Germany: Ending Nuclear Power has Contributed to Reducing Carbon Dioxide (CO2)
Nuclear Power INCREASES Carbon Dioxide
Similarly, a new report published by Environmental Science & Technology claims that nuclear power saves more lives than it cost, due to reduction in carbon dioxide emissions.
However, none of the following words appear in the report:
Why is this important?
Because, as BBC notes:
Building the [nuclear] power station produces a lot of CO2 ….
An International Forum on Globalization report – written by environmental luminaries Ernest Callenback, Gar Smith and Jerry Mander – have slammed nuclear power as catastrophic for the environment:
Nuclear energy is not the “clean” energy its backers proclaim. For more than 50 years, nuclear energy has been quietly polluting our air, land, water and bodies—while also contributing to Global Warming through the CO2 emissions from its construction, mining, and manufacturing operations. Every aspect of the nuclear fuel cycle—mining, milling, shipping, processing, power generation, waste disposal and storage—releases greenhouse gases, radioactive particles and toxic materials that poison the air, water and land. Nuclear power plants routinely expel low-level radionuclides into the air in the course of daily operations. While exposure to high levels of radiation can kill within a matter of days or weeks, exposure to low levels on a prolonged basis can damage bones and tissue and result in genetic damage, crippling long-term injuries, disease and death.
See this excellent photographic depiction of the huge amounts of fossil fuel which goes into building and operating a nuclear power plant.
Indeed, there is historical proof that ending nuclear will decrease c02 output. Specifically, PhysOrg reported last year:
A special issue of the Bulletin of the Atomic Scientists, published by SAGE, “The German Nuclear Exit,” shows that the nuclear shutdown and an accompanying move toward renewable energy are already yielding measurable economic and environmental benefits, with one top expert calling the German phase-out a probable game-changer for the nuclear industry worldwide.
Freie Universität Berlin politics professor Miranda Schreurs says the nuclear phase-out and accompanying shift to renewable energy have brought financial benefits to farmers, investors, and small business;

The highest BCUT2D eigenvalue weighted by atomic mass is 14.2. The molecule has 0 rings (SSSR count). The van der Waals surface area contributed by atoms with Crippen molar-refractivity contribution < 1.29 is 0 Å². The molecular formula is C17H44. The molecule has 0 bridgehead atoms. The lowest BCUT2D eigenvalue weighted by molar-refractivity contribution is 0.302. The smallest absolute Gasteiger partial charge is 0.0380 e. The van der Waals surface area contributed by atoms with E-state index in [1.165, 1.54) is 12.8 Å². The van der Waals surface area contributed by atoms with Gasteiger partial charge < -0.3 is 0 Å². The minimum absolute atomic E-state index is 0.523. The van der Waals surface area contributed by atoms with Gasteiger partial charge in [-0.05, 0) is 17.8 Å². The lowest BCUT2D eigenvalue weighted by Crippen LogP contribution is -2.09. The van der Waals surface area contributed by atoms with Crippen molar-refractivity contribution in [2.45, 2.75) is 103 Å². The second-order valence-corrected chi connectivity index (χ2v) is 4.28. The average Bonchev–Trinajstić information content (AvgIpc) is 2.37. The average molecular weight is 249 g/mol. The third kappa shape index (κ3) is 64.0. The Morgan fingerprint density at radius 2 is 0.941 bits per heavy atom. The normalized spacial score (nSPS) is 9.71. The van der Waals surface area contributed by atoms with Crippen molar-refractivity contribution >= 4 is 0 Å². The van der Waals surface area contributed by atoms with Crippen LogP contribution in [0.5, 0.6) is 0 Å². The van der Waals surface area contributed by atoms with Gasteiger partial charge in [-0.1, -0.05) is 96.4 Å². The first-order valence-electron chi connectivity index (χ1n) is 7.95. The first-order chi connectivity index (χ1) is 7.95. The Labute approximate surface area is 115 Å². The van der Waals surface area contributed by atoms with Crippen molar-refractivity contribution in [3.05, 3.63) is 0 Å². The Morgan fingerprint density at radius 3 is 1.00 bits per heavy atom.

Felix Matthes of the Institute for Applied Ecology in Berlin concludes the phase-out will have only small and temporary effects on electricity prices and the German economy;
Lutz Mez, co-founder of Freie Universitӓt Berlin’s Environmental Policy Research Center, presents what may be the most startling finding of all …. “It has actually decoupled energy from economic growth, with the country’s energy supply and carbon-dioxide emissions dropping from 1990 to 2011, even as its gross domestic product rose by 36 percent.”
Moreover – according to some scientists – there is actually very little high-grade uranium left:
The use of nuclear power causes, at the end of the road and under the most favorable conditions, approximately one third as much carbon dioxide emission as gas-fired electricity production. The rich uranium ores required to achieve this reduction are, however, so limited that if the entire present world electricity demand were to be provided by nuclear power, these ores would be exhausted in nine years. Use of the remaining poorer ores in nuclear reactors would produce more CO2 emission than burning fossil fuels directly.
And Alternet points out:
Mark Cooper, senior fellow for economic analysis at the Vermont Law School … found that the states that invested heavily in nuclear power had worse track records on efficiency and developing renewables than those that did not have large nuclear programs. In other words, investing in nuclear technology crowded out developing clean energy.
Many experts also say that the “energy return on investment” from nuclear power is lower than many other forms of energy. In other words, non-nuclear energy sources produce more energy for a given input.
David Swanson writes:
The energy put into mining, processing, and shipping uranium, plant construction, operation, and decommissioning is roughly equal to the energy a nuclear plant can produce in its lifetime. In other words, nuclear energy does not add any net energy.
Not counted in that calculation is the energy needed to store nuclear waste for hundreds of thousands of years.
Also not counted is any mitigation of the relatively routine damage done to the environment, including human health, at each stage of the process.
Nuclear energy is not an alternative to energies that increase global warming, because nuclear increases global warming. When high-grade uranium runs out, nuclear will be worse for CO2 emissions than burning fossil fuels. And as global warming advances, nuclear becomes even less efficient as reactors must shut down to avoid overheating.
The question isn’t oil versus coal versus nuclear. Decentralizing energy production and storage is the real solution for the environment … not building more centralized nuclear plants.
Unfortunately, environmentalists seem to have fallen prey to nuclear power lobbyists.
Update: One of the authors of the Environmental Science & Technology study – Dr. Pushker Kharecha – wrote to me and explained:
Despite the absence of those particular words, our analysis is indeed based on life-cycle GHG emission factors for each fuel — please see refs 30 and 34 of the paper, which we cite in Table 1.